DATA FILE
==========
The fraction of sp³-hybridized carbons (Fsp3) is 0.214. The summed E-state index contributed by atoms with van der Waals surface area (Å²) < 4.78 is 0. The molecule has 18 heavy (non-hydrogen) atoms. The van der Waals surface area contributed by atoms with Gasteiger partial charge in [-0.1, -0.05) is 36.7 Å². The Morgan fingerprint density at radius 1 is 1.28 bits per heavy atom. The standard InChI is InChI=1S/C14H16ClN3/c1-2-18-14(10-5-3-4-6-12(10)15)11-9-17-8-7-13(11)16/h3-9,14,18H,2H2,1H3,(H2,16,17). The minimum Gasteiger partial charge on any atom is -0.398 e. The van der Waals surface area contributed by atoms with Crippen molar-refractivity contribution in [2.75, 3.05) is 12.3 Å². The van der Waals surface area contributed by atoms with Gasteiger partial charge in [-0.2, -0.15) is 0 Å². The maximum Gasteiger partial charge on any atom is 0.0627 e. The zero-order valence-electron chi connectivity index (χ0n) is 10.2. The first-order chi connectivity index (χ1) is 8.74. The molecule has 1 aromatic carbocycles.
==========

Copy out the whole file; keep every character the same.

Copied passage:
The fraction of sp³-hybridized carbons (Fsp3) is 0.214. The summed E-state index contributed by atoms with van der Waals surface area (Å²) < 4.78 is 0. The molecule has 18 heavy (non-hydrogen) atoms. The van der Waals surface area contributed by atoms with Gasteiger partial charge in [-0.1, -0.05) is 36.7 Å². The Morgan fingerprint density at radius 1 is 1.28 bits per heavy atom. The standard InChI is InChI=1S/C14H16ClN3/c1-2-18-14(10-5-3-4-6-12(10)15)11-9-17-8-7-13(11)16/h3-9,14,18H,2H2,1H3,(H2,16,17). The minimum Gasteiger partial charge on any atom is -0.398 e. The van der Waals surface area contributed by atoms with Crippen molar-refractivity contribution in [2.75, 3.05) is 12.3 Å². The van der Waals surface area contributed by atoms with Gasteiger partial charge in [-0.2, -0.15) is 0 Å². The maximum Gasteiger partial charge on any atom is 0.0627 e. The zero-order valence-electron chi connectivity index (χ0n) is 10.2. The first-order chi connectivity index (χ1) is 8.74. The molecule has 1 aromatic carbocycles.